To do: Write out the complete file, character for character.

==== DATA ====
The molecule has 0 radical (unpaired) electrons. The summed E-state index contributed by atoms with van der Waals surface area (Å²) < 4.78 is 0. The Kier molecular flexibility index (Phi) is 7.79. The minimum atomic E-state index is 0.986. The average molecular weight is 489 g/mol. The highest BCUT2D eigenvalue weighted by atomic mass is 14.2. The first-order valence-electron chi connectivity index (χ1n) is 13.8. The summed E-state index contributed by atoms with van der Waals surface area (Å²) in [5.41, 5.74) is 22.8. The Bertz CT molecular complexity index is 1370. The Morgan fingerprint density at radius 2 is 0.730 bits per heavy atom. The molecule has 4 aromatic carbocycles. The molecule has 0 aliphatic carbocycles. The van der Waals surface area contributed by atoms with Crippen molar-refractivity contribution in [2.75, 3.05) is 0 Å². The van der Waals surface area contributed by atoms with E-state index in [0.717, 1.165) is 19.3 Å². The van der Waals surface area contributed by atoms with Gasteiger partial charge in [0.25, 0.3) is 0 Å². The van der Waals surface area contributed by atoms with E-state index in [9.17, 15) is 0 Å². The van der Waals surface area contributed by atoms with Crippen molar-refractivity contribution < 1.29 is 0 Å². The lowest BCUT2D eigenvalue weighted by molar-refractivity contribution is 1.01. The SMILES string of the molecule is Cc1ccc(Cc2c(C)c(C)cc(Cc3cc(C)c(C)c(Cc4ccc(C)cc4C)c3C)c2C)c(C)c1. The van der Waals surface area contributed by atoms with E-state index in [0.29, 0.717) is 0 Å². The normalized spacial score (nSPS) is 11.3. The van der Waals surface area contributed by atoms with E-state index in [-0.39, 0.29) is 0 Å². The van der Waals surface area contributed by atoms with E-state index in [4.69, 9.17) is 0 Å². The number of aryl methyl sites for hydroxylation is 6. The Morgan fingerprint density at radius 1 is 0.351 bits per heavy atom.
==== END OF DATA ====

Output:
The molecule has 0 radical (unpaired) electrons. The summed E-state index contributed by atoms with van der Waals surface area (Å²) < 4.78 is 0. The Kier molecular flexibility index (Phi) is 7.79. The minimum atomic E-state index is 0.986. The average molecular weight is 489 g/mol. The highest BCUT2D eigenvalue weighted by atomic mass is 14.2. The first-order valence-electron chi connectivity index (χ1n) is 13.8. The summed E-state index contributed by atoms with van der Waals surface area (Å²) in [5.41, 5.74) is 22.8. The Bertz CT molecular complexity index is 1370. The Morgan fingerprint density at radius 2 is 0.730 bits per heavy atom. The molecule has 4 aromatic carbocycles. The molecule has 0 aliphatic carbocycles. The van der Waals surface area contributed by atoms with Crippen molar-refractivity contribution in [2.75, 3.05) is 0 Å². The van der Waals surface area contributed by atoms with E-state index in [0.717, 1.165) is 19.3 Å². The van der Waals surface area contributed by atoms with Gasteiger partial charge in [0.25, 0.3) is 0 Å². The van der Waals surface area contributed by atoms with E-state index in [9.17, 15) is 0 Å². The van der Waals surface area contributed by atoms with Crippen molar-refractivity contribution < 1.29 is 0 Å². The lowest BCUT2D eigenvalue weighted by molar-refractivity contribution is 1.01. The SMILES string of the molecule is Cc1ccc(Cc2c(C)c(C)cc(Cc3cc(C)c(C)c(Cc4ccc(C)cc4C)c3C)c2C)c(C)c1. The van der Waals surface area contributed by atoms with E-state index in [0.29, 0.717) is 0 Å². The normalized spacial score (nSPS) is 11.3. The van der Waals surface area contributed by atoms with E-state index in [-0.39, 0.29) is 0 Å². The van der Waals surface area contributed by atoms with E-state index in [4.69, 9.17) is 0 Å². The number of aryl methyl sites for hydroxylation is 6. The Morgan fingerprint density at radius 1 is 0.351 bits per heavy atom.